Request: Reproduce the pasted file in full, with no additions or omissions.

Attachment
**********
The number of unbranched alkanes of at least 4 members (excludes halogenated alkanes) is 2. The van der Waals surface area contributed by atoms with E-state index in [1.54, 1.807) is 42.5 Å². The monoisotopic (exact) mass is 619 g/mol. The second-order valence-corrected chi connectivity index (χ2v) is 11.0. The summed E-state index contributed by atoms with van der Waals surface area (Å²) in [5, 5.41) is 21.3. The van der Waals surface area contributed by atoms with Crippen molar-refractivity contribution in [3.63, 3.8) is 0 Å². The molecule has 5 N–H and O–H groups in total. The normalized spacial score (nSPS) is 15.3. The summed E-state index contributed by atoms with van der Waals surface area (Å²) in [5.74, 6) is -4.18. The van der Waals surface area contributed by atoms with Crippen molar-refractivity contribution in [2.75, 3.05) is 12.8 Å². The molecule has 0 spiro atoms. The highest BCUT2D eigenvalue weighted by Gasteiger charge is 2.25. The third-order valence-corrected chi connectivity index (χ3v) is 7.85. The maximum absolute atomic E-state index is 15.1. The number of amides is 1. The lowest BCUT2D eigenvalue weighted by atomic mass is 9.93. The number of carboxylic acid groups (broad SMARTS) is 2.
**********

The number of unbranched alkanes of at least 4 members (excludes halogenated alkanes) is 2. The van der Waals surface area contributed by atoms with E-state index in [1.54, 1.807) is 42.5 Å². The monoisotopic (exact) mass is 619 g/mol. The second-order valence-corrected chi connectivity index (χ2v) is 11.0. The summed E-state index contributed by atoms with van der Waals surface area (Å²) in [5, 5.41) is 21.3. The van der Waals surface area contributed by atoms with Crippen molar-refractivity contribution in [3.63, 3.8) is 0 Å². The molecule has 5 N–H and O–H groups in total. The normalized spacial score (nSPS) is 15.3. The summed E-state index contributed by atoms with van der Waals surface area (Å²) in [5.74, 6) is -4.18. The van der Waals surface area contributed by atoms with Crippen molar-refractivity contribution in [2.75, 3.05) is 12.8 Å². The molecule has 0 spiro atoms. The highest BCUT2D eigenvalue weighted by Gasteiger charge is 2.25. The third-order valence-corrected chi connectivity index (χ3v) is 7.85. The maximum absolute atomic E-state index is 15.1. The number of amides is 1. The lowest BCUT2D eigenvalue weighted by atomic mass is 9.93. The number of carboxylic acid groups (broad SMARTS) is 2.